Friday, July 20, 2012

Poems for Children


A friend of mine has once again requested a Useful List—this time of poetry for children. I can’t approve enough of the urge to read poetry to children. The traditional view in Christendom has been that prose is a pale and inferior form of poetry. Thus most of the great literary works of Christendom, especially medieval Christendom, were originally poetic; it might not be going too far to say that you could claim literacy if you had only ever read poetry, but not if you had only ever read prose. This state of affairs has changed today, so that poetry is hardly an important or influential part of human affairs in the same way that it was in the past--I blame modernism, of course, but that might be too much to get into right now.



If you wish to read some real poetry to your children (and I highly recommend it), here’s where to start.

First, this post from George Grant, who knows more about it than I do—not touching children’s poetry specifically, but nevertheless useful. And now:

Poems in the Air
As I hope the introduction to this post has led you to expect, Christendom has a habit of surrounding its inhabitants with good poetry. First, much of the Bible consists of poetry, and there’s good reason for it to be read and enjoyed as such. 

Second, if you are in a church that doesn’t sing good songs—the great hymns of the church and really excellent settings of the Psalms—I highly recommend that you find a good hymnbook (try op shops) and start learning them as a family. Guide Me O Thou Great Jehovah, Come Thou Fount of Every Blessing, O Come, O Come Emmanuel—these are among the greatest poetic works of Christendom and no home will suffer from more of them.

Third, there are many folk songs and carols that show the work of anonymous poets. Why not introduce these to your family? At the moment I’ve been particularly enjoying Saint Brendan’s Fair Isle, a rollicking song following the legendary adventures of the very real Irish missionary whose travels took him as far as the Americas and whose example inspired many others, including Columbus. Down in Yon Forest is an incredibly rich and allusive Christmas carol. And then you’ve got classics like The Black Velvet Band, Scotland the Brave, The Blacksmith of Brandywine, The Juice of the Barley, A Pub With No Beer…well, maybe not the last two, if that’s one tradition of Christendom you feel uncomfortable about! I do recommend Charlie Zahm if you’re looking for good recordings of good folk songs. 

Classic Collections for Children

A Child’s Garden of Verse by Robert Louis Stevenson – this is a classic collection of children’s poetry containing many nice little poems, like The Lamplighter:
My tea is nearly ready and the sun has left the sky;
It's time to take the window to see Leerie going by;
For every night at teatime and before you take your seat,
With lantern and with ladder he comes posting up the street.
Now Tom would be a driver and Maria go to sea,
And my papa's a banker and as rich as he can be;
But I, when I am stronger and can choose what I'm to do,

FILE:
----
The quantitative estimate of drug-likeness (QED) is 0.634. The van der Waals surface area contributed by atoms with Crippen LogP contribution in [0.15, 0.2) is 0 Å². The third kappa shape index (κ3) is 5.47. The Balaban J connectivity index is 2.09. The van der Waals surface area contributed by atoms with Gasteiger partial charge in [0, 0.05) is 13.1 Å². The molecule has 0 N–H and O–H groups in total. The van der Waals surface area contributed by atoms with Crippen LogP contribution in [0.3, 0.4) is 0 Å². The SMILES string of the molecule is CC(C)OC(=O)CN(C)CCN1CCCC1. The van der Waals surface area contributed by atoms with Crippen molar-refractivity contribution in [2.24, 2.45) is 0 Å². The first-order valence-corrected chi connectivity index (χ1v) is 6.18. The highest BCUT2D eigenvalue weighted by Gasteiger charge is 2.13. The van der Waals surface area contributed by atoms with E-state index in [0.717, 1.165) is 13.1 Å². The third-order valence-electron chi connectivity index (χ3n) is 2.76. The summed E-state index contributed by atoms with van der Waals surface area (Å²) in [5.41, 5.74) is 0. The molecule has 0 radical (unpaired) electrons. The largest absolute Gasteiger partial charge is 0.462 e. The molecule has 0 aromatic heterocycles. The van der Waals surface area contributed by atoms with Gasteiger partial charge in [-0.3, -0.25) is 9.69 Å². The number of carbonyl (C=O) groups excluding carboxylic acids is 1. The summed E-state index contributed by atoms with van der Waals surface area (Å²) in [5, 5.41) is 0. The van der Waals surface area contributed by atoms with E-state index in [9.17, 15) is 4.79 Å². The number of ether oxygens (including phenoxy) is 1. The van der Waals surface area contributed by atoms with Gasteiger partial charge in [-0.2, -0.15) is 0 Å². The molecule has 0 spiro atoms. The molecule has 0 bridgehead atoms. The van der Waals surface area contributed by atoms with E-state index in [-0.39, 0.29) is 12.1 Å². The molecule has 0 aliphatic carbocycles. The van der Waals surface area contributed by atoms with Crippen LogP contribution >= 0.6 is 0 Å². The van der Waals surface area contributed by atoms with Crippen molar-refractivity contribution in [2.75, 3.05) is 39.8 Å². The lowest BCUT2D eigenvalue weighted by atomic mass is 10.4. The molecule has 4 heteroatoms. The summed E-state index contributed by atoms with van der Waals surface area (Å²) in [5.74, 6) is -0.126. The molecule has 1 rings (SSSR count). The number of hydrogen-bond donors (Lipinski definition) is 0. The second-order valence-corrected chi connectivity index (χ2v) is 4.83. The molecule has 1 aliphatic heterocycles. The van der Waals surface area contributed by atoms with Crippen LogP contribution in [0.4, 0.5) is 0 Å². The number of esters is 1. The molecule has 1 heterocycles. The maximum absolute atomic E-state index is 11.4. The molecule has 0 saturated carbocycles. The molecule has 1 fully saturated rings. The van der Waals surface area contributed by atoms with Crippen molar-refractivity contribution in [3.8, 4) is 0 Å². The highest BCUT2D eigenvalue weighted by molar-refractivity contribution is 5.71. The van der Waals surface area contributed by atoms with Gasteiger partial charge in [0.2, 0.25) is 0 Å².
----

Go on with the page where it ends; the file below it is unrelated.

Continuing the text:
O Leerie, I'll go round at night and light the lamps with you!
For we are very lucky, with a lamp before the door,
And Leerie stops to light it as he lights so many more;
And O! before you hurry by with ladder and with light,
O Leerie, see a little child and nod to him tonight!
Sing Song by Christina Rossetti – another collection especially for children, by one of the greatest poetesses of Christendom. I’m not all that familiar with the collection, but I feel confident recommending anything she’s written.
The peacock has a score of eyes,
With which he cannot see;
The cod-fish has a silent sound,
However that may be;
No dandelions tell the time,
Although they turn to clocks;
Cat's-cradle does not hold the cat,
Nor foxglove fit the fox.
A Moral Alphabet, The Bad Child’s Book of Beasts, Cautionary Tales for Children, and others by Hilaire Belloc – a lifelong friend of GK Chesterton’s, Belloc is most fondly remembered for his poems such as Jim, Who ran away from his Nurse, and was eaten by a Lion or Matilda, Who told Lies, and was Burned to Death. Perhaps some of his poems are really more suited to adults, but even children should find them amusing:
Henry King, Who chewed bits of string, and was early cut off in Dreadful agonies.

The Chief Defect of Henry King
Was chewing little bits of String.
At last he swallowed some which tied
Itself in ugly Knots inside.


Physicians of the Utmost Fame
Were called at once; but when they came
They answered, as they took their Fees,
"There is no Cure for this Disease.

"Henry will very soon be dead."
His Parents stood about his Bed

Lamenting his Untimely Death,
When Henry, with his Latest Breath,

Cried, "Oh, my Friends, be warned by me,
That Breakfast, Dinner, Lunch, and Tea
Are all the Human Frame requires..."
With that, the Wretched Child expires.
The Owl and the Pussycat, The Jumblies, sundry limericks, and other works by Edward Lear – this author was famous for writing complete nonsense (in fact I once saw a collection of his poems titled “The Complete Nonsense”) which is nevertheless charming and quaint, perfect for children. Everyone knows and loves The Owl and the Pussycat, but I have to admit that The Jumblies is my favourite.